An abdominal CT scan is an imaging method that uses x-rays to create cross-sectional pictures of the belly area. CT stands for computed tomography.
Computed tomography scan - abdomen; CT scan - abdomen; CAT scan - abdomen; CT abdomen and pelvis
You will lie on a narrow table that slides into the center of the CT scanner. Most often, you will lie on your back with your arms raised above your head.
Once you are inside the scanner, the machine's x-ray beam rotates around you. Modern spiral scanners can perform the exam without stopping.
A computer creates separate images of the belly area. These are called slices. These images can be stored, viewed on a monitor, or printed on film. Three-dimensional models of the belly area can be made by stacking the slices together.
You must be still during the exam, because movement causes blurred images. You may be told to hold your breath for short periods of time.
In many cases, an abdominal CT is done with a pelvis CT.
The scan should take less than 30 minutes.
You need to have a special dye, called contrast, put into your body before some exams. Contrast helps certain areas show up better on the x-rays.
Too much weight can damage the scanner. Find out if the CT machine has a weight limit if you weigh more than 300 pounds.
You will need to take off your jewelry and wear a hospital gown during the study.
Lying on the hard table may be a little bit uncomfortable.
If you have contrast through a vein (IV), you may have:
These feelings are normal and go away within a few seconds.
An abdominal CT scan makes detailed pictures of the structures inside your belly (abdomen) very quickly.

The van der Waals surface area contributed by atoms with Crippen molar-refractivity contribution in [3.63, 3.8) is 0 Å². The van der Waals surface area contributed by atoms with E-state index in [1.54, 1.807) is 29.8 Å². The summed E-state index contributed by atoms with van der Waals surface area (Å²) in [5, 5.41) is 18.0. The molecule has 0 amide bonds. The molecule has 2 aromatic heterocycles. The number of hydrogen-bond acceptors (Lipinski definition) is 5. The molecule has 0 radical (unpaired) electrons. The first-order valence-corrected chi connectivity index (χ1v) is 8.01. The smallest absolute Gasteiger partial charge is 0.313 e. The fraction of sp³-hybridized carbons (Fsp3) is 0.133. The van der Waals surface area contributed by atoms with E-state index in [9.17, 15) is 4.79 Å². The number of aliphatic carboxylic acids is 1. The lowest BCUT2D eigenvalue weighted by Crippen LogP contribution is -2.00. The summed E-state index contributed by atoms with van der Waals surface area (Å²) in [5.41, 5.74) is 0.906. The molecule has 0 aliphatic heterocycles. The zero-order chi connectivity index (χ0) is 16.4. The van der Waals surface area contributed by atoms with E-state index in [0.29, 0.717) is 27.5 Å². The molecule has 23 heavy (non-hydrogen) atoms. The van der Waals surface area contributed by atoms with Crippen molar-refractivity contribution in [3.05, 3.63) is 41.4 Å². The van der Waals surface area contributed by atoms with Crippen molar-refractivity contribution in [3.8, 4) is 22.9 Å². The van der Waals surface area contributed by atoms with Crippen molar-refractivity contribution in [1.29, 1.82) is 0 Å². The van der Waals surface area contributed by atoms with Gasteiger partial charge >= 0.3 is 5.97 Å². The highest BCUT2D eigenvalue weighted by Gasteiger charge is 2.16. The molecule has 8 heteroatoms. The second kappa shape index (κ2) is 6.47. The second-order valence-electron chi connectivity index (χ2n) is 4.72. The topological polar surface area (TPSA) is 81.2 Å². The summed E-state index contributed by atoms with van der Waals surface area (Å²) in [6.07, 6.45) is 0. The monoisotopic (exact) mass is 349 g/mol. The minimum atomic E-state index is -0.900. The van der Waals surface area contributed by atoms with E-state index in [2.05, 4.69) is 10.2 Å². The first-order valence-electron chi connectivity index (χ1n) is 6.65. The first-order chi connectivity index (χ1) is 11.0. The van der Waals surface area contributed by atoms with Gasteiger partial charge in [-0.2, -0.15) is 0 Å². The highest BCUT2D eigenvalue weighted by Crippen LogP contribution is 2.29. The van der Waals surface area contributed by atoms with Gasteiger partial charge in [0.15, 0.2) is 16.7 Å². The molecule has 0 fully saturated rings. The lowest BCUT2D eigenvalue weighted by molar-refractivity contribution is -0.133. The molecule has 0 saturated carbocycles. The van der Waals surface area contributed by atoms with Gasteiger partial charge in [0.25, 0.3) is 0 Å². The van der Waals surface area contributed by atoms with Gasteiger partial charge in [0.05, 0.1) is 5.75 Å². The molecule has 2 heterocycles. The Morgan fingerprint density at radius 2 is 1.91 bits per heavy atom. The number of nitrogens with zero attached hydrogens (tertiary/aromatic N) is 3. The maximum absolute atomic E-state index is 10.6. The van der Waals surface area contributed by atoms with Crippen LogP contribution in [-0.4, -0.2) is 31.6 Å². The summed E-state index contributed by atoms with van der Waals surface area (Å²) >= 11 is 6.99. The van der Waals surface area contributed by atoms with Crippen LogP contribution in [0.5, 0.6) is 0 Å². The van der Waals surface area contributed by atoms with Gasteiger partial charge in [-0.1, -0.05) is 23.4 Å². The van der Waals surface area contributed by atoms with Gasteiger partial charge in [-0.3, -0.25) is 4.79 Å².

This test may be used to look for:
The abdominal CT scan may show some cancers, including:
The abdominal CT scan may show problems with the gallbladder, liver, or pancreas, including:
The abdominal CT scan may reveal the following kidney problems:
Abnormal results may also be due to:
Risks of CT scans include:
CT scans expose you to more radiation than regular x-rays. Many x-rays or CT scans over time may increase your risk for cancer. However, the risk from any one scan is small. Talk to your doctor about this risk and the benefit of the test for getting a correct diagnosis of your medical problem.
Some people have allergies to contrast dye. Let your doctor know if you have ever had an allergic reaction to injected contrast dye.
Rarely, the dye may cause a life-threatening allergic response called anaphylaxis. Tell the scanner operator right away if you have any trouble breathing during the test. Scanners come with an intercom and speakers, so the operator can hear you at all times.
Kim DH, Pickhardt PJ. Diagnostic imaging procedures in gastroenterology. In: Goldman L, Schafer AI, eds. Goldman's Cecil Medicine. 24th ed. Philadelphia, PA: Elsevier Saunders; 2011:chap 135.
Shaw AS, Prokop M. Computed tomography. In: Adam A, Dixon AK, Gillard JH, et al. eds. Grainger & Allison's Diagnostic Radiology: A Textbook of Medical Imaging. 6th ed. New York, NY: Churchill Livingstone; 2014:chap 4.